It was a white-knuckle drive home from Manchester to Cedar Rapids late Sunday afternoon, with torrential rains, tornado warnings and blindingly bright flashes of lightning.
With rain forecast for the next four days, the fear of flooding is on the minds of many Eastern Iowans.
In Manchester, I stopped at Bushel & A Peck, a great little local foods shop, where co-owner Cookie Cole was hoping the Maquoketa River would stay at bay.
In the seven years she and husband Dave have been at their location at 401 West Main St., their store has flooded nearly every year, compared to just two times over the course of decades for the previous owner.
Most memorable was 2010, when they were preparing for RAGBRAI riders to come through Manchester, only to have nearly 4 feet of water deluge their shop. Watermelons and other food they had prepared for the festivities could be seen floating down Main Street.
Cookie said this year, they’ve tried to prepare for the worst with a berm around their store, and she’s hoping for the best, despite the possibility of 4 inches of rain coming to Eastern Iowa over the next several days.
The latest state water summary from the Iowa Department of Natural Resources showed above normal rainfall was received in Iowa over the last two weeks, with the statewide average at 2.3 inches, compared to the norm of 1.7 inches.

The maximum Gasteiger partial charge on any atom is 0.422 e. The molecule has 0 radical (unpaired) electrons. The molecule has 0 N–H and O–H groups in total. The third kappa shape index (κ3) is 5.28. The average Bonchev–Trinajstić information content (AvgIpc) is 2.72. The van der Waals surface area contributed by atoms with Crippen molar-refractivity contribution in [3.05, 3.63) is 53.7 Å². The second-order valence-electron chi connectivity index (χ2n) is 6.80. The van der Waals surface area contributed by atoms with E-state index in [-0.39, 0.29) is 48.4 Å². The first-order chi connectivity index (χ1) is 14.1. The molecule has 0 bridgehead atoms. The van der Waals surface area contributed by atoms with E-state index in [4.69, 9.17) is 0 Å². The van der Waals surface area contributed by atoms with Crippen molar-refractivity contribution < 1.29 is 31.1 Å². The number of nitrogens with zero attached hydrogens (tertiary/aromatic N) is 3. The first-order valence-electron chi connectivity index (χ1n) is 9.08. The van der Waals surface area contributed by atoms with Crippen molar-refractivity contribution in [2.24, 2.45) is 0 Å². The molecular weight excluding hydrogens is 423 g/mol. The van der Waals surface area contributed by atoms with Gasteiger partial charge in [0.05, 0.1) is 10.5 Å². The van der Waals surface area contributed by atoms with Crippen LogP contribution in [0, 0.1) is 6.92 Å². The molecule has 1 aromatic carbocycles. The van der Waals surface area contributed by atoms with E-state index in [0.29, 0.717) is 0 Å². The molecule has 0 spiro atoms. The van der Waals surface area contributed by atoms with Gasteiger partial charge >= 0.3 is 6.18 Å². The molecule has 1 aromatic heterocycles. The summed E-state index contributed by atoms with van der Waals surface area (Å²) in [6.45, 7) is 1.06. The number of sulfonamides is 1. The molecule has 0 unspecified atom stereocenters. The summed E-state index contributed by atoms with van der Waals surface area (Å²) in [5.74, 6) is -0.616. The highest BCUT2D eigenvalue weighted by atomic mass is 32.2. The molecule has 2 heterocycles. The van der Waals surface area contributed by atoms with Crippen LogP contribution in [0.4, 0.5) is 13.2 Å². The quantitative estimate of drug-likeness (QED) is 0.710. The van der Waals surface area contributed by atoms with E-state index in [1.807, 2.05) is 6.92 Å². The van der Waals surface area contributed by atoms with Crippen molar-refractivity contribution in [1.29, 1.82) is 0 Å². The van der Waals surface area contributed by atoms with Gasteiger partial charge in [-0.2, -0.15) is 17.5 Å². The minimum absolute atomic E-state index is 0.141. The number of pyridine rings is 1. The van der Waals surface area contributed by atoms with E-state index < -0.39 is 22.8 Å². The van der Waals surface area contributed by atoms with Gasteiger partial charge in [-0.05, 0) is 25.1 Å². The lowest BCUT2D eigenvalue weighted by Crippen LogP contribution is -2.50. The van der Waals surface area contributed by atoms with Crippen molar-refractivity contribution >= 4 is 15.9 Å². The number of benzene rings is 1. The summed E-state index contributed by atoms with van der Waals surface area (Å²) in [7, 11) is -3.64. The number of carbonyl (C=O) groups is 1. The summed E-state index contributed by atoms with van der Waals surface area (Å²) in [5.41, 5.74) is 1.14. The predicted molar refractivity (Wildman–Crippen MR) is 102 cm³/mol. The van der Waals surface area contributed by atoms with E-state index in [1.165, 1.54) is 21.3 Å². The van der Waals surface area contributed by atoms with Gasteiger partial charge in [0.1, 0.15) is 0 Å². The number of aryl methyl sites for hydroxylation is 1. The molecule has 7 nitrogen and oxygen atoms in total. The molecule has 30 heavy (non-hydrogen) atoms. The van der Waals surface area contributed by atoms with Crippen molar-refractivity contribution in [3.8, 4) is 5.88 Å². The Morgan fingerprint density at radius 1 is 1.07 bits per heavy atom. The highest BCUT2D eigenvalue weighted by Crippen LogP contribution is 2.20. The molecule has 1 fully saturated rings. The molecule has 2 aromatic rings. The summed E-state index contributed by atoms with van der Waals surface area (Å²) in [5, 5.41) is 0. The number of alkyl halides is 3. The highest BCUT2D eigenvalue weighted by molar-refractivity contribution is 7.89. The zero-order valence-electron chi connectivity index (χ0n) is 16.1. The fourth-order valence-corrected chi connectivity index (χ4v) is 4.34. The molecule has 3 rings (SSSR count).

Here is more from that report:
Although shallow groundwater levels in southern central, eastern and northeastern Iowa have benefited from the rainfall, parts of southwest and northwest Iowa received very little rain and shallow groundwater levels are much lower than the previous April.
Water supply operators in northwest Iowa are seeing reduced production, dropping water levels and historically low levels.
For a more thorough review of Iowa’s water resource trends through April 24, go to http://www.iowadnr.gov/watersummaryupdate.
The report is prepared by the technical staff from the Iowa DNR, the Iowa Department of Agriculture and Land Stewardship, IIHR—Hydroscience and Engineering and the U.S. Geological Survey, in collaboration with The Iowa Homeland Security and Emergency Management Department.